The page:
As I sat in the auto, jam packed with all kinds of people from all sides, in the half an hour journey I observed that at least 6 of the 10 people in the auto had spit outside once or more, or had chucked left-over eatables out of the window and onto the road. These happen to be the same people who later on complain how filthy and unclean India is. We ourselves are indeed responsible for the dirt and scum on the roadsides and other public properties.
No historical monument in India is free from the graffiti posted by unscrupulous Indian visitors who are more interested in recording their arrival than in safekeeping and maintaining our rich heritage that has been left to us by our ancestors. There is no public wall in India to be found free if the dirty-red of pan-spit; a unique feature, found only in India. Every nook and cranny of our country houses plastic litter or half-eaten corn and groundnut leftovers.
We are the same Indians who when traveling/living outside India would take utmost care not to drop even a toffee wrapper on the roadside. We are the same Indians who would blindly follow traffic rules in other countries but while in our own country would jump traffic signals and blare horns at no-noise zones (Ok, some part of this concern does come from the fear of the huge fines such acts may result in). We are the same people who can stand patiently and silently in long queues to get a bottle of whisky but grumble and fight when caught in traffic jams or have to wait in queues for getting any paper clearance done or certificate made. We are the very ones who love to keep our own house and surroundings clean but wouldn’t mind dumping our wastes into our neighbor’s compound. This is the irony of Indians.
But the blame cannot be entirely put on the general public. The lack of amenities like public toilets and waste bins is also partly responsible for all these misdeeds. But it still needs to be seen how much Indians would adhere to these new systems and take a bit of extra pain and trouble to drop the waste wrapper in the dustbin. Despite such facilities provided in some places we can often find people who prefer to relieve themselves in the open than pay a rupee for the use—and—pay toilets. Most of the bins on the roadsides are full and spill over due to either lack of regular disposal by the civic authorities or due to the general trend of the public to throw waste items around the bin than in it and proudly (but falsely) proclaim that he/she is a good citizen and dumps waste only ‘in’ the bin.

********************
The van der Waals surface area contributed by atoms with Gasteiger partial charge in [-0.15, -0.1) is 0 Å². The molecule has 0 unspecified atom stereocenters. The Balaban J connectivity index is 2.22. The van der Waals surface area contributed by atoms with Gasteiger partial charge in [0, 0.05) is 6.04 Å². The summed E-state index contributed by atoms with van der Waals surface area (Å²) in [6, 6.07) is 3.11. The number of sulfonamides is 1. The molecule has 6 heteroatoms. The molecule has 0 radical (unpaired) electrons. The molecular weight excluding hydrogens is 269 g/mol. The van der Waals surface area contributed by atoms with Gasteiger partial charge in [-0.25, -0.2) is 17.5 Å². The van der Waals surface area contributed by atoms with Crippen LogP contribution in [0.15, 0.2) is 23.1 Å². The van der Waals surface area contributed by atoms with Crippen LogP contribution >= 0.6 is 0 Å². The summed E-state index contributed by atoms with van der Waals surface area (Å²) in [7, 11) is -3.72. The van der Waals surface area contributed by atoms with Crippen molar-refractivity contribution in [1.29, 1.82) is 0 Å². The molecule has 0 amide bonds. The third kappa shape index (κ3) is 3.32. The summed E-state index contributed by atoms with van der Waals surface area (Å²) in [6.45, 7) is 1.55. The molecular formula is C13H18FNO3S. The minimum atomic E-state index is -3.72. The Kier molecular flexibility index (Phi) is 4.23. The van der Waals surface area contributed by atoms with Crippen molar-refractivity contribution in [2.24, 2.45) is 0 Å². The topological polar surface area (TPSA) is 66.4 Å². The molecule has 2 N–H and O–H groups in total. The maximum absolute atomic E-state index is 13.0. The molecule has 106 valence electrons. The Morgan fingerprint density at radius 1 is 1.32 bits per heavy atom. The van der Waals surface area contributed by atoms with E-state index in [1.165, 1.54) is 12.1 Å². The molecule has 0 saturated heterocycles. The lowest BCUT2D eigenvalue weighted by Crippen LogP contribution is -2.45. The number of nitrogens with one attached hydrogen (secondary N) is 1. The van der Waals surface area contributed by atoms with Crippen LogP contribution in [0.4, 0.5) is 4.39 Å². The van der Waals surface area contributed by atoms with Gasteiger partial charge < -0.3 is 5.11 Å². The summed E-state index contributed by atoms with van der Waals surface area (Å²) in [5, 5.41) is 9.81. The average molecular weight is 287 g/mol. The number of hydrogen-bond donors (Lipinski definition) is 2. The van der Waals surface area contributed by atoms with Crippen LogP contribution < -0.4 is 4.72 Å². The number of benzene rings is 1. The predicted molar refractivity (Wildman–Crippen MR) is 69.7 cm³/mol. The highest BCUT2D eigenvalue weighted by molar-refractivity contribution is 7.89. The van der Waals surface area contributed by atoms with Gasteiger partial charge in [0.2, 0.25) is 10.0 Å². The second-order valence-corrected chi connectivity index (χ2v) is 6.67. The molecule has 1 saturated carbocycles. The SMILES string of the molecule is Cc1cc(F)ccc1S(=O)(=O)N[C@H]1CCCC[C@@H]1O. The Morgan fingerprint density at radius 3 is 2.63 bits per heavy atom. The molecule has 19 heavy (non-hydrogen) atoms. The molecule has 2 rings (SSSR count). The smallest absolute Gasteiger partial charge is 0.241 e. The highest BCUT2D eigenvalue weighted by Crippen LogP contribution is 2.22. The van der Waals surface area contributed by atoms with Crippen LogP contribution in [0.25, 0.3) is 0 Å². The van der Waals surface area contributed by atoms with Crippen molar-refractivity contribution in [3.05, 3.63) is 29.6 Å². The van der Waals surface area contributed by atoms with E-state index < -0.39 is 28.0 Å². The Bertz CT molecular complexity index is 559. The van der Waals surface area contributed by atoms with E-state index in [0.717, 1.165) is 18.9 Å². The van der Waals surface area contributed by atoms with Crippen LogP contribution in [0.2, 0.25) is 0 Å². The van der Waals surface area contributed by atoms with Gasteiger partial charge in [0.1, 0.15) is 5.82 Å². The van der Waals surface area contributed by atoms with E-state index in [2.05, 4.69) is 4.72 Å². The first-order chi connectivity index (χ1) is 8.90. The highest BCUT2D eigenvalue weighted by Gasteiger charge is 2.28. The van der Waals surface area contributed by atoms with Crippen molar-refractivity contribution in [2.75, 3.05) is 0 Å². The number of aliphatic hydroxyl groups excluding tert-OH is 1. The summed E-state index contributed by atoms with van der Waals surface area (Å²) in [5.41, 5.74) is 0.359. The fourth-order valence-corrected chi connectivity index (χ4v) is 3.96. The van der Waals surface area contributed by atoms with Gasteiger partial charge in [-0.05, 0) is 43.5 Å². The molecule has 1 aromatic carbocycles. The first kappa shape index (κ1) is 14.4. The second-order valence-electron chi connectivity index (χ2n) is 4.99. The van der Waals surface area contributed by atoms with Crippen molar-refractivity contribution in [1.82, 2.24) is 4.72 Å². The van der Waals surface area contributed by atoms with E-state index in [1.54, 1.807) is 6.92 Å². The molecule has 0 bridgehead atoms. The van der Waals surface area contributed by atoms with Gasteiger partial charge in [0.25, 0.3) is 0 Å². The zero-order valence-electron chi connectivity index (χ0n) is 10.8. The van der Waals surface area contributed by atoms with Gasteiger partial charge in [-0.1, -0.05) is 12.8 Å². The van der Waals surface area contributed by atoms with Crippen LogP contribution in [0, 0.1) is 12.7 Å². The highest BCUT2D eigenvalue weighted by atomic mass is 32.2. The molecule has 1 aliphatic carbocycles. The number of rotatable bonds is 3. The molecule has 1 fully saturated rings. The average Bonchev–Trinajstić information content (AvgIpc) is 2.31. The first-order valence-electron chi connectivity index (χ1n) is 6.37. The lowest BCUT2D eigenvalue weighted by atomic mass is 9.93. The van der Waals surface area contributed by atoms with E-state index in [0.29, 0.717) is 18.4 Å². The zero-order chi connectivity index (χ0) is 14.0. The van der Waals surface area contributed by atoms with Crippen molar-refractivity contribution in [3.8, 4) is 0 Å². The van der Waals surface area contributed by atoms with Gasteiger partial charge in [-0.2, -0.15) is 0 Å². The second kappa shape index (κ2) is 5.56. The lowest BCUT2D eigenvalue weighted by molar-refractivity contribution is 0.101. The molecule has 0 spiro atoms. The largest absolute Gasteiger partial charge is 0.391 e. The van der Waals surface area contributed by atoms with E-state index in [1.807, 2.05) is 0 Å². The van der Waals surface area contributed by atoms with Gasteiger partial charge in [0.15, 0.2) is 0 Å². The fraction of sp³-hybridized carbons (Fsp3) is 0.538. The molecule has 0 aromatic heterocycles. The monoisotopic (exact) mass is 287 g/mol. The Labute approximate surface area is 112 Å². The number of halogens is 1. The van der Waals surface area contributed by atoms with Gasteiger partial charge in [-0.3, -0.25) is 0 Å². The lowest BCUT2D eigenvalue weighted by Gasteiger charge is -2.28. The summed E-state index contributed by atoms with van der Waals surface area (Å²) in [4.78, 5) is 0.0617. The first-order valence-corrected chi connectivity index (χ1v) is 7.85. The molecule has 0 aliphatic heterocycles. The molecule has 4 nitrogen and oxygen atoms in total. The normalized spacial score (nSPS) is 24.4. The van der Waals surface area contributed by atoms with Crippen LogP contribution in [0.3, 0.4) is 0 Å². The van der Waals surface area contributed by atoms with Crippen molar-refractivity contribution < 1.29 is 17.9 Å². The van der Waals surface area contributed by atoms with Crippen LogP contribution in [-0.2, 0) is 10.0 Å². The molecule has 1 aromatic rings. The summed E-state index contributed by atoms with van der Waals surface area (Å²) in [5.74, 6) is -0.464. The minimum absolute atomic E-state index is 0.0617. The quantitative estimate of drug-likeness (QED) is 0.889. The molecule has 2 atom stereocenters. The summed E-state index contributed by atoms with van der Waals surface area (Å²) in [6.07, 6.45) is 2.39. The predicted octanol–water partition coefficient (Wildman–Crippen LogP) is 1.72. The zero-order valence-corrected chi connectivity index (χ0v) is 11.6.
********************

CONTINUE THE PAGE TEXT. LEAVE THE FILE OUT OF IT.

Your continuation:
India is our country, our home and it is our responsibility to keep it clean and tidy. Carrying a chocolate wrapper half a kilometer with you till you can find a dustbin to dispose it off wouldn’t cost you much of energy or trouble. Just like one doesn’t spit on the walls of one’s own house, it is our moral duty not to spit on the walls of our country. Our surroundings and our way of life is the impression foreign tourists carry of India. Let each one be the other one’s guide and together help keep India clean.
a phrase is a group of words in a sentence that does not contain a subject and a verb. In other words, in a sentence, one part with subject and verb is a clause while the rest of it without those two parts of speeches is a phrase.
clause clause clause
Friends, Cleanliness is very important part and yes , the major part of this campaign is to make each and every part of India whether it's rural or urban , it should be Clean, hygienic and pollution free. ... So, let's take one step ahead as cleanliness is next to godliness